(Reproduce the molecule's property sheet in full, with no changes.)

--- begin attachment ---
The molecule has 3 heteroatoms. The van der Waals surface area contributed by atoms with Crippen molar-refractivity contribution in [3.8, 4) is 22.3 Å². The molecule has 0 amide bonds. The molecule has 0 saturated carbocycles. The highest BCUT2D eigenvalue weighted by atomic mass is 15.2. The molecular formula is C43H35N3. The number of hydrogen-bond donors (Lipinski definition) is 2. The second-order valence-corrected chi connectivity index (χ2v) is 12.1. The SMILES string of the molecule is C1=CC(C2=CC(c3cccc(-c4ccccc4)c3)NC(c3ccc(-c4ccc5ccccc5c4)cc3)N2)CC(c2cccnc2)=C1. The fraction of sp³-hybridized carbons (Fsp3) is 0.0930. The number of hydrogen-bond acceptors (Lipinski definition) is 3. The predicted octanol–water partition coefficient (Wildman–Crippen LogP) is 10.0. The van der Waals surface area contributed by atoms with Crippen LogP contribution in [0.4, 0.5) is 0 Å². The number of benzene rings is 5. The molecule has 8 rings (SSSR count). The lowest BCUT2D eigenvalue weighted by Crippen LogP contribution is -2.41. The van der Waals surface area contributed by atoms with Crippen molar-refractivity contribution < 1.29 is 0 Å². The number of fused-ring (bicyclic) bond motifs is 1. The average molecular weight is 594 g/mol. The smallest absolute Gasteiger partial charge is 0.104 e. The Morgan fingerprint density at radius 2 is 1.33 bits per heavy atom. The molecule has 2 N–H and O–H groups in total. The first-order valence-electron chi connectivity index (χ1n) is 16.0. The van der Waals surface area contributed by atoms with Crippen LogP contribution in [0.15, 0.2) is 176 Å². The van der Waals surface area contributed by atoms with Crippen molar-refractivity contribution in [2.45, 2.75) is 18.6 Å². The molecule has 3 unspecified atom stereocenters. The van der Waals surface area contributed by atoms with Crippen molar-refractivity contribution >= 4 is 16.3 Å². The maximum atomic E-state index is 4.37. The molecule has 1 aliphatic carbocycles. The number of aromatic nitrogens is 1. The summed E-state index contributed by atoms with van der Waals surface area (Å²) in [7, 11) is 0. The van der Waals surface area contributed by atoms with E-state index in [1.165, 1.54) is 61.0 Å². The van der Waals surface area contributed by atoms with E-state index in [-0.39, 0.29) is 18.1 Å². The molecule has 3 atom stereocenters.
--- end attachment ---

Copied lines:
The molecule has 3 heteroatoms. The van der Waals surface area contributed by atoms with Crippen molar-refractivity contribution in [3.8, 4) is 22.3 Å². The molecule has 0 amide bonds. The molecule has 0 saturated carbocycles. The highest BCUT2D eigenvalue weighted by atomic mass is 15.2. The molecular formula is C43H35N3. The number of hydrogen-bond donors (Lipinski definition) is 2. The second-order valence-corrected chi connectivity index (χ2v) is 12.1. The SMILES string of the molecule is C1=CC(C2=CC(c3cccc(-c4ccccc4)c3)NC(c3ccc(-c4ccc5ccccc5c4)cc3)N2)CC(c2cccnc2)=C1. The fraction of sp³-hybridized carbons (Fsp3) is 0.0930. The number of hydrogen-bond acceptors (Lipinski definition) is 3. The predicted octanol–water partition coefficient (Wildman–Crippen LogP) is 10.0. The van der Waals surface area contributed by atoms with Crippen LogP contribution in [0.4, 0.5) is 0 Å². The number of benzene rings is 5. The molecule has 8 rings (SSSR count). The lowest BCUT2D eigenvalue weighted by Crippen LogP contribution is -2.41. The van der Waals surface area contributed by atoms with Crippen molar-refractivity contribution < 1.29 is 0 Å². The number of fused-ring (bicyclic) bond motifs is 1. The average molecular weight is 594 g/mol. The smallest absolute Gasteiger partial charge is 0.104 e. The Morgan fingerprint density at radius 2 is 1.33 bits per heavy atom. The molecule has 2 N–H and O–H groups in total. The first-order valence-electron chi connectivity index (χ1n) is 16.0. The van der Waals surface area contributed by atoms with Crippen LogP contribution in [0.15, 0.2) is 176 Å². The van der Waals surface area contributed by atoms with Crippen molar-refractivity contribution in [2.45, 2.75) is 18.6 Å². The molecule has 3 unspecified atom stereocenters. The van der Waals surface area contributed by atoms with Crippen molar-refractivity contribution >= 4 is 16.3 Å². The maximum atomic E-state index is 4.37. The molecule has 1 aliphatic carbocycles. The number of aromatic nitrogens is 1. The summed E-state index contributed by atoms with van der Waals surface area (Å²) in [7, 11) is 0. The van der Waals surface area contributed by atoms with E-state index in [1.165, 1.54) is 61.0 Å². The van der Waals surface area contributed by atoms with E-state index in [-0.39, 0.29) is 18.1 Å². The molecule has 3 atom stereocenters.